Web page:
That most of us have attended more online meetings this past year than ever before is no news, but even before the global pandemic hit us, we were communicating with colleagues working from home, in a different city, a different country or even on a different continent. The surge in online meetings this past year has put the spotlight on these meetings and made us aware of the fact that online meetings can be just as abundant and ineffective than real life meetings can be when there is no strict agenda or purpose for it.
It has also become clear that our work environment post Covid-19 will not be the same as it once was. Many people have been working from home and realized they love it, while just as many have done the same just to realize they hate it. Consequently, no matter what we come back to post-Corona, we can be sure that virtual meetings will endure and grow even more common.
So, to help you kick-start 2021 here is a short guide on how to effectively conduct virtual meetings while also keeping some of the social aspects of face-to-face meetings.
1. Present a virtual meeting etiquette
consider including a virtual meeting etiquette in your invitation to the meeting. Most things will be no brainers, but it is still a good idea to remind everyone of these before a meeting. The etiquette may vary depending on your organization and the seniority of those attending, but general etiquette to follow may include:
- Listen to your moderator/facilitator
- Do not interrupt your colleagues, instead let everyone finish their thoughts and ideas.
- No checking of emails/phone while attending meeting.
- Keep cellphone on mute
- Be in a quiet room
- Stay seated
- No eating
- Keep your camera on during the whole meeting
- Mute microphone when not talking
- Email requests to add to the agenda no later than 1 day prior meetinga
2. Have a clear agenda
The saying “failing to plan is planning to fail” could not be truer. Have an agenda and communicate it clearly before the meeting to those who will attend. The agenda will be most effective if your conversation points clearly show what decisions/outcomes you are aiming to get out of the meeting. For example, instead of writing “New clients” write “How can we find new clients”, instead of writing “Productivity” write “How can we become more productive” etc. The topic of your meeting directly asks the questions, and your conversation has been directed towards its purpose from the get-go.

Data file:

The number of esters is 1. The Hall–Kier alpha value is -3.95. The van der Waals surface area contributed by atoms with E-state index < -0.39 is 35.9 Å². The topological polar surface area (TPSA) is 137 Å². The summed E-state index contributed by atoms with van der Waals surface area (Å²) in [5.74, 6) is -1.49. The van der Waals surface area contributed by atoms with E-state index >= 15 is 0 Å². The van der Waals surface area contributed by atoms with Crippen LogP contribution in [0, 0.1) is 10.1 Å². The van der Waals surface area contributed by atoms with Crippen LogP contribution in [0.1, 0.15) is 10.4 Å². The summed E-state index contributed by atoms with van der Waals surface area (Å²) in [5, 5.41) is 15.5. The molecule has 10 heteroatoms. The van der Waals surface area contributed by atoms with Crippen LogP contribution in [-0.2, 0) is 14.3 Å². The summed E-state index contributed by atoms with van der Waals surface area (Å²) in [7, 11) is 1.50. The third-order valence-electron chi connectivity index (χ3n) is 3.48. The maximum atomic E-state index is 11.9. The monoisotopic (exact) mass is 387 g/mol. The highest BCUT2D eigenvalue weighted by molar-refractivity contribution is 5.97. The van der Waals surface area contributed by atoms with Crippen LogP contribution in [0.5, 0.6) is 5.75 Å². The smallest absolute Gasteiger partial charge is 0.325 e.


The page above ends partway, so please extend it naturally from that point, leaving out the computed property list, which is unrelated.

3. Use the correct software and have a technology back-up plan
Make sure you have the right software for the purpose – will you need screensharing, audio, video, collaborative documents etc. Also make sure that you are familiar enough with your software to make the meeting flow.
And make sure you have a back-up plan in case of tech-error. For example, you have a virtual client meeting on Teams but once it is supposed to start it turns out your client can’t access teams… Do you have everyone’s phone number in case you need to switch on a group call? Are email addresses handy so that you can quickly send the ppt presentation to everyone when the screensharing stopped working? We all know that glitches occur, try to prepare for some of them.
4. Introduce everyone
If people have not met make sure that everyone gets a chance to introduce themselves with name, role, and department of those attending. Consider making these introductions until everyone has met in the virtual meeting room at least a few times, making sure names and roles stick. And do not take shortcuts by skipping the role and department, it is important for everyone attending to know how people in the meeting can contribute to different aspects of your business.
5. Make room for small talk
Schedule an extra 5-10 minutes for a bit of chit chat before commencing, make time for people to check-in with their colleagues and feel relaxed around each other before getting down to business. After all, we are social beings, and the social setting is many times what keeps us motivated and loyal to an employer.
If needed, put the conversation in gear by asking questions such as “Hey Anna, how did your kids birthday party turn out last weekend”, “Any travel plans this summer Matt?” etc. People who know each other will find it easier to chime in and give input and feedback during the conversations to come.
Firstly, let people know who will moderate the meeting. Secondly, make sure everyone is being heard. If someone is quiet – make a point out of asking them specifically for their opinion on matters. If someone hijacks the conversation, gently steer them off and involve other people. Finish every discussion point with a brief conclusion of what has been decided and how to follow up: What needs to get done now? By whom? By When? What are the next steps and when will we follow up on these tasks? Then move to the next point.
7. Take notes
Make sure one of the attendees are taking notes of all the decisions and discussions being had. This person will then send the notes to the rest of the team as the meeting concludes. This way you will have all decisions and next steps in writing. You can assure that everyone has the same info, and you can proceed without any further questions.
Finally, what is a successful meeting?
A successful meting should result in attendees having a clear objective as the meeting finishes. This goes for any meeting, virtual or not, and as you can tell the above points will make sure these questions are answered and well communicated to the group. Best of all, most of the above can be applied to both offline and online meetings.
So, cheers to a 2021 with more structured and effective meetings!
Author: Caroline Tiala 2020-12-21